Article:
NAJI ATTALLAH’S CREW: STEREOTYPES OF JEWS, ARABS, AND AMERICANS IN EGYPT’S MOST-­‐WATCHED RAMADAN 2012 SOAP OPERA

  • Amaya Martin University of Notre Dame, Indiana

Abstract

In addition to its strict fasting regiments, observed by practicing Muslims, the month of Ramadan has become known for its high viewership of serialized television programs throughout the Arabic-speaking world.  During Ramadan - a month during which millions partake of festive fast breaking (Iftaar) gatherings after sundown - competition among television stations pull all the stops to attract the largest audiences possible, often by offering compelling seasonal soap operas featuring major local and pan-Arab actors.




Author Biography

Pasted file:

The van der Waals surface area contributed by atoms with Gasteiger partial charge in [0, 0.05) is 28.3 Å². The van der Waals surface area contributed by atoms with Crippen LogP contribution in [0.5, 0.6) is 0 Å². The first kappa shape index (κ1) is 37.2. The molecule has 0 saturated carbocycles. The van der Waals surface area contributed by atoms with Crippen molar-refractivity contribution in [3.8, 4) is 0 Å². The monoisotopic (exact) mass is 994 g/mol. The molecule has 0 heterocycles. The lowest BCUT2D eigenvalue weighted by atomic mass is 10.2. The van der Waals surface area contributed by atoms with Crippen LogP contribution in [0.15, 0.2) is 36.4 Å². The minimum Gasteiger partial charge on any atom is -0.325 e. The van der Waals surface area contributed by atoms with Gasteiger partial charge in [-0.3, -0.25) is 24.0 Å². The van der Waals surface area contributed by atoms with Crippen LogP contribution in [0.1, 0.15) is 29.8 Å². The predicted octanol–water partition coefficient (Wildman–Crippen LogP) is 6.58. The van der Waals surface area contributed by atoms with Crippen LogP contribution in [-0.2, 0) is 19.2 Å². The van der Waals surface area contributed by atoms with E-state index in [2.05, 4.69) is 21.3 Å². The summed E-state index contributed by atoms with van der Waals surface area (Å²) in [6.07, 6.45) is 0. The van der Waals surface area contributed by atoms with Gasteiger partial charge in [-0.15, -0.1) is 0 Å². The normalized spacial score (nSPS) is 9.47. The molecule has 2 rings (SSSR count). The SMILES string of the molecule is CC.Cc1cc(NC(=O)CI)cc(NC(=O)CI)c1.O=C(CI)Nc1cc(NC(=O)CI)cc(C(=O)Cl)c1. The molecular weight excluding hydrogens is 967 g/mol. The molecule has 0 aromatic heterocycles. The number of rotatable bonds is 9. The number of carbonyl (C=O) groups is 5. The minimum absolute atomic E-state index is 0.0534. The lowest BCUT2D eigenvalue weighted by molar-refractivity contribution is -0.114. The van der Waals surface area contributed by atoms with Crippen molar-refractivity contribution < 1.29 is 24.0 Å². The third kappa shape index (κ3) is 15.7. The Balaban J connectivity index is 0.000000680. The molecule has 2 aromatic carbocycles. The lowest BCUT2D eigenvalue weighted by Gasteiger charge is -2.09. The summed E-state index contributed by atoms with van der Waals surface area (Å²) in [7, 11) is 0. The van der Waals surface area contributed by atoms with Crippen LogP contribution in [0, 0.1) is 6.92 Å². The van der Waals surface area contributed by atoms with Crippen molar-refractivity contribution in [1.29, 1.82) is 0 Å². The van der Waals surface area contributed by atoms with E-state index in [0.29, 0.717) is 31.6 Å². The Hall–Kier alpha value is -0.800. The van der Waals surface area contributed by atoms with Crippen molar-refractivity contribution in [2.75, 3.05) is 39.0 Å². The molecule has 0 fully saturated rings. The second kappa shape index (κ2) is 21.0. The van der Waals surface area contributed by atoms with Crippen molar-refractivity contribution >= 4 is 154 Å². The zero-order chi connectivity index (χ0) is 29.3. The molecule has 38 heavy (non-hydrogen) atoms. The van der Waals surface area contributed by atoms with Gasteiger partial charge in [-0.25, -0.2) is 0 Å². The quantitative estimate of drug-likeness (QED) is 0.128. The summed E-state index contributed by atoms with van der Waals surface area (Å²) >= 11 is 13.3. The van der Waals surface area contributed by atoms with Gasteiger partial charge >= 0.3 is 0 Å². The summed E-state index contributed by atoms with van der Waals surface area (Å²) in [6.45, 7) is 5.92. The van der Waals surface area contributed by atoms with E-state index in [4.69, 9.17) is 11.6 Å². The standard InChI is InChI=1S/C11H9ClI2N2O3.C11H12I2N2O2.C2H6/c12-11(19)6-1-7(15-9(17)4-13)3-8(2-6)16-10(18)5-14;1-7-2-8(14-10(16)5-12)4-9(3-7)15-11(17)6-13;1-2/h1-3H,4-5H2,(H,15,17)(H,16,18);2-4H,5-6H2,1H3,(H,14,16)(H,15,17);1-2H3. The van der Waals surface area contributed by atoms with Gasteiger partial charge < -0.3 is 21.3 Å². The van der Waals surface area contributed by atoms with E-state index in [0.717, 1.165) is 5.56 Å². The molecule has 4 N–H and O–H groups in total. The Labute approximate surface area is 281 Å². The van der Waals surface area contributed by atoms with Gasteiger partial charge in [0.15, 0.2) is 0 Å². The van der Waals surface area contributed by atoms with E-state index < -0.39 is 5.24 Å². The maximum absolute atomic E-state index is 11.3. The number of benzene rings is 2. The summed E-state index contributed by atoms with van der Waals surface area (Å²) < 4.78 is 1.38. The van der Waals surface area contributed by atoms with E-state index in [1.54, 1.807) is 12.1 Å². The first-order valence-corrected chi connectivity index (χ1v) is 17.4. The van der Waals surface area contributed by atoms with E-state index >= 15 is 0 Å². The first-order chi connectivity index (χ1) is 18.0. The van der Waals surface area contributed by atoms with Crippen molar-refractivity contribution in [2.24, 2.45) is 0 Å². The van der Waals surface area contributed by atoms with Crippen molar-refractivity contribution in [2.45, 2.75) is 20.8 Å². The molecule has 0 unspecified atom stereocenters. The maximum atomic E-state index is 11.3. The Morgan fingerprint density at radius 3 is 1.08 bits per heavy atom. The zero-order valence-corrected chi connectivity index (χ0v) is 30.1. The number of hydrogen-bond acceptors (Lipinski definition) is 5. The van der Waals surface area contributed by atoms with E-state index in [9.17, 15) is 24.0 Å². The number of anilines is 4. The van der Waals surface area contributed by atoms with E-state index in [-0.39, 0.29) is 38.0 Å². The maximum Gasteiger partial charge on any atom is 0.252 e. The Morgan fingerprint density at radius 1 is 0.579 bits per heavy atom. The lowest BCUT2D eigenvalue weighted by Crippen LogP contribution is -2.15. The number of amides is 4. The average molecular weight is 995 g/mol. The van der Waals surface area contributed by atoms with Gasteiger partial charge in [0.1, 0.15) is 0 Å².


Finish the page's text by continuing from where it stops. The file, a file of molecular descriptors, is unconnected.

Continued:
Amaya Martin, University of Notre Dame, Indiana

Amaya Martin is Assistant Teaching Professor in the Program of Arabic Language and Culture at the University of Notre Dame, Indiana. She previously worked in the Department of Arabic and Islamic Studies at Georgetown University, Washington, DC, where she earned her Ph.D. in Arabic. Amaya Martin’s academic interests include linguistic analysis of Arabic cultural and literary texts, especially works by or about minorities to discern the subtleties of their social status.



Published
2015-05-01
How to Cite
Martin, A. (2015). NAJI ATTALLAH’S CREW: STEREOTYPES OF JEWS, ARABS, AND AMERICANS IN EGYPT’S MOST-­‐WATCHED RAMADAN 2012 SOAP OPERA. The Levantine Review, 4(1), 8-22. https://doi.org/10.6017/lev.v4i1.8717
Section
Articles